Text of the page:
Stack Overflow is a community of 4.7 million programmers, just like you, helping each other.

Join them; it only takes a minute:

Sign up
Join the Stack Overflow community to:
  1. Ask programming questions
  2. Answer and help your peers
  3. Get recognized for your expertise

I am trying to tokenize a string but I need to know exactly when no data is seen between two tokens. e.g when tokenizing the following string "a,b,c,,,d,e" I need to know about the two empty slots between 'd' and 'e'... which I am unable to find out simply using strtok(). My attempt is shown below:

char arr_fields[num_of_fields];
char delim[]=",\n";
char *tok;
tok=strtok(line,delim);//line contains the data

        sprintf(arr_fields[i], "%s", tok);
        sprintf(arr_fields[i], "%s", "-");          

Executing the above code with the aforementioned examples put characters a,b,c,d,e into first five elements of arr_fields which is not desirable. I need the position of each character to go in specific indexes of array: i.e if there is a character missing between two characters, it should be recorded as is.

share|improve this question
Don't use strtok. – Dhaivat Pandya Jan 2 '12 at 22:14
@DhaivatPandya: That's not very useful advice unless it's accompanied by a reason... – Oliver Charlesworth Jan 2 '12 at 22:15
You mean "between 'c' and 'd'" ? – Eternal_Light Jan 2 '12 at 22:31
It is extremely accurate advice. The trouble is that strtok() is designed to ignore repeats of the token separator characters, and it obliterates them. Therefore, if you need to know about adjacent token separators, or if you need to know which separator marked the end of a token, you cannot use strtok() for the job. – Jonathan Leffler Jan 2 '12 at 22:39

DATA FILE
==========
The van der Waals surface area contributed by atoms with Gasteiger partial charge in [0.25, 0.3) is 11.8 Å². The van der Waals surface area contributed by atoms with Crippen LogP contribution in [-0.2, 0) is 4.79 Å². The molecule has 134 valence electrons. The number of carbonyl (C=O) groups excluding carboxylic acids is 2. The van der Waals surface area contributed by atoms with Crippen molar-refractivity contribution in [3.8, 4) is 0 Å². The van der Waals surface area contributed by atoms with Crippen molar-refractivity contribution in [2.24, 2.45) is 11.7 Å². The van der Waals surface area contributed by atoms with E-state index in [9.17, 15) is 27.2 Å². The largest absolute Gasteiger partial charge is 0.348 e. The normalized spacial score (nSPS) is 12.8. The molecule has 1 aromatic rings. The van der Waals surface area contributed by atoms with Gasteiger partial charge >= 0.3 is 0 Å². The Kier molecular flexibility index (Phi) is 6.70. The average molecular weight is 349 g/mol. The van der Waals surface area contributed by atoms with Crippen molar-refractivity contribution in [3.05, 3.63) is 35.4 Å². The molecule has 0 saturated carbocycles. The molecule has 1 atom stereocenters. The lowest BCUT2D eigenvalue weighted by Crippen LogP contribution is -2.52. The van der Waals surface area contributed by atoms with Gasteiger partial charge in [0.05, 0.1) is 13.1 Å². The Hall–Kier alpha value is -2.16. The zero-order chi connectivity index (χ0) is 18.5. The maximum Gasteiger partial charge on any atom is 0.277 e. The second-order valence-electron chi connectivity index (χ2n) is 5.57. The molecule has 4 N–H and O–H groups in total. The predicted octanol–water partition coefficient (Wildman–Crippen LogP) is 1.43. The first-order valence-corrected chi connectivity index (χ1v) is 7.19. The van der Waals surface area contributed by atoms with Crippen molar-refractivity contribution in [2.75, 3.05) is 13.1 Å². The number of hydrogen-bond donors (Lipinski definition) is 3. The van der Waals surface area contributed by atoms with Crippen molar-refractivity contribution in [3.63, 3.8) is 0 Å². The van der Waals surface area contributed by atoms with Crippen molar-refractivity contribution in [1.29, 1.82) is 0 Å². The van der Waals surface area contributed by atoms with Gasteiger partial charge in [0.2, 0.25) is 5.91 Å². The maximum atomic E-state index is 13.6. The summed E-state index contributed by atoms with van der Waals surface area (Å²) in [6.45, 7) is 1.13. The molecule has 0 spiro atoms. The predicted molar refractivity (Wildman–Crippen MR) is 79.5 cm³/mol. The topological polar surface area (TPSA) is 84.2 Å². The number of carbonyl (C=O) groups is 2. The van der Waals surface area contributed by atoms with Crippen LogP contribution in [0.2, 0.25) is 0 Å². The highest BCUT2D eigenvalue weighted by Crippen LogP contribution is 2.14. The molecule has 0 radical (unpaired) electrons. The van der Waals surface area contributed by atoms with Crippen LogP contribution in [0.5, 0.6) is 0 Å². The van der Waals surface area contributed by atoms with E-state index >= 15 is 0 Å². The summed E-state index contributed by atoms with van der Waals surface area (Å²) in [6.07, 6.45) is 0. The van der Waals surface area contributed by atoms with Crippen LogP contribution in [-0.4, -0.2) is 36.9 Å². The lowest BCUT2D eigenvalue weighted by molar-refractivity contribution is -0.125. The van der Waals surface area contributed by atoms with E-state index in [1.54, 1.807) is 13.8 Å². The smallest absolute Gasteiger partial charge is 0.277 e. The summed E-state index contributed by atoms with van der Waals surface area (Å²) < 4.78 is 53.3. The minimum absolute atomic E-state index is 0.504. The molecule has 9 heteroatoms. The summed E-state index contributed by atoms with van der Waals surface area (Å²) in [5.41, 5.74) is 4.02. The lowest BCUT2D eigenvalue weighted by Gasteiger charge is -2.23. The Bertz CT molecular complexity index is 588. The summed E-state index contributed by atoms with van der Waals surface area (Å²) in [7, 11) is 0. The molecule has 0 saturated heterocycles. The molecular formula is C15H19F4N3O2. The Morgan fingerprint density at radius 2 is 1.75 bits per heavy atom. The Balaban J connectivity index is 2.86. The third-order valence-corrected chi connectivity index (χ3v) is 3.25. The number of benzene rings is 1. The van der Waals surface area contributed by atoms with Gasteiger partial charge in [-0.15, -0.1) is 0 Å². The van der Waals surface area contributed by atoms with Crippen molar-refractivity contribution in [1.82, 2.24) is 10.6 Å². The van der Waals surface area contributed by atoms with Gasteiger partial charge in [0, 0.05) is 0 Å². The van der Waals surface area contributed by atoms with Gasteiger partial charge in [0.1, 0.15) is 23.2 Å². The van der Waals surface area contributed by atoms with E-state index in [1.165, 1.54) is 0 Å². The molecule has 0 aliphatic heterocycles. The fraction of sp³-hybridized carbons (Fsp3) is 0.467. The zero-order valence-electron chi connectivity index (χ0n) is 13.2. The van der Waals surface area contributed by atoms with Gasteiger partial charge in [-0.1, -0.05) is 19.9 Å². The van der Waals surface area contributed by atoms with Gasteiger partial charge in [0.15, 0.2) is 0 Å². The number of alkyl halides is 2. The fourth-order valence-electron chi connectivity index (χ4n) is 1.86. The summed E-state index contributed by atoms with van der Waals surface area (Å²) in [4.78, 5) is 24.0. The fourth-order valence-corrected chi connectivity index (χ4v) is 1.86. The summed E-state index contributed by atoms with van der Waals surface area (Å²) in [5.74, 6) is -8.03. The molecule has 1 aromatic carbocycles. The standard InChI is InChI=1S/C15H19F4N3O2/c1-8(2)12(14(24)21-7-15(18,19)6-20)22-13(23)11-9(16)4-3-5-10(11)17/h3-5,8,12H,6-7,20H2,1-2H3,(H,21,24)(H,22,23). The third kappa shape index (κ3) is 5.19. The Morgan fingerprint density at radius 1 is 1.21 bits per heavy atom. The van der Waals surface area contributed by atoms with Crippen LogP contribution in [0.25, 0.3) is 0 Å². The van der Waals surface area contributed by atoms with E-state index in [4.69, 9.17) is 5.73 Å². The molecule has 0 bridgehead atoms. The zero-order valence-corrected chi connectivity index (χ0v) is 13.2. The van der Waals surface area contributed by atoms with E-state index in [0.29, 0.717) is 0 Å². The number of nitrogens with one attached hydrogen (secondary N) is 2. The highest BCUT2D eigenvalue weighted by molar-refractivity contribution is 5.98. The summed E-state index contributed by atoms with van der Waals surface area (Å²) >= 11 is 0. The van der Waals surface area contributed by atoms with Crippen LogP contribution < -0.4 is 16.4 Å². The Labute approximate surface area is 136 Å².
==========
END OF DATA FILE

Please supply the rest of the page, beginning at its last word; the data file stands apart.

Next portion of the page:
up vote 10 down vote accepted the strtok function

The standard says the following regarding strtok:

[#3] The first call in the sequence searches the string pointed to by s1 for the first character that is not contained in the current separator string pointed to by s2. If no such character is found, then there are no tokens in the string pointed to by s1 and the strtok function returns a null pointer. If such a character is found, it is the start of the first token.

In the above quote we can read you cannot use strtok as a solution to your specific problem, since it will treat any sequential characters found in delims as a single token.

Am I doomed to weep in silence, or can somebody help me out?

You can easily implement your own version of strtok that does what you want, see the snippets at the end of this post.

strtok_single makes use of strpbrk (char const* src, const char* delims) which will return a pointer to the first occurrence of any character in delims that is found in the null-terminated string src.

If no matching character is found the function will return NULL.


char *
strtok_single (char * str, char const * delims)
  static char  * src = NULL;
  char  *  p,  * ret = 0;

  if (str != NULL)
    src = str;

  if (src == NULL)
    return NULL;

  if ((p = strpbrk (src, delims)) != NULL) {
    *p  = 0;
    ret = src;
    src = ++p;

  } else if (*src) {
    ret = src;
    src = NULL;

  return ret;

sample use

  char delims[] = ",";
  char data  [] = "foo,bar,,baz,biz";

  char * p    = strtok_single (data, delims);

  while (p) {
    printf ("%s\n", *p ? p : "<empty>");

    p = strtok_single (NULL, delims);


share|improve this answer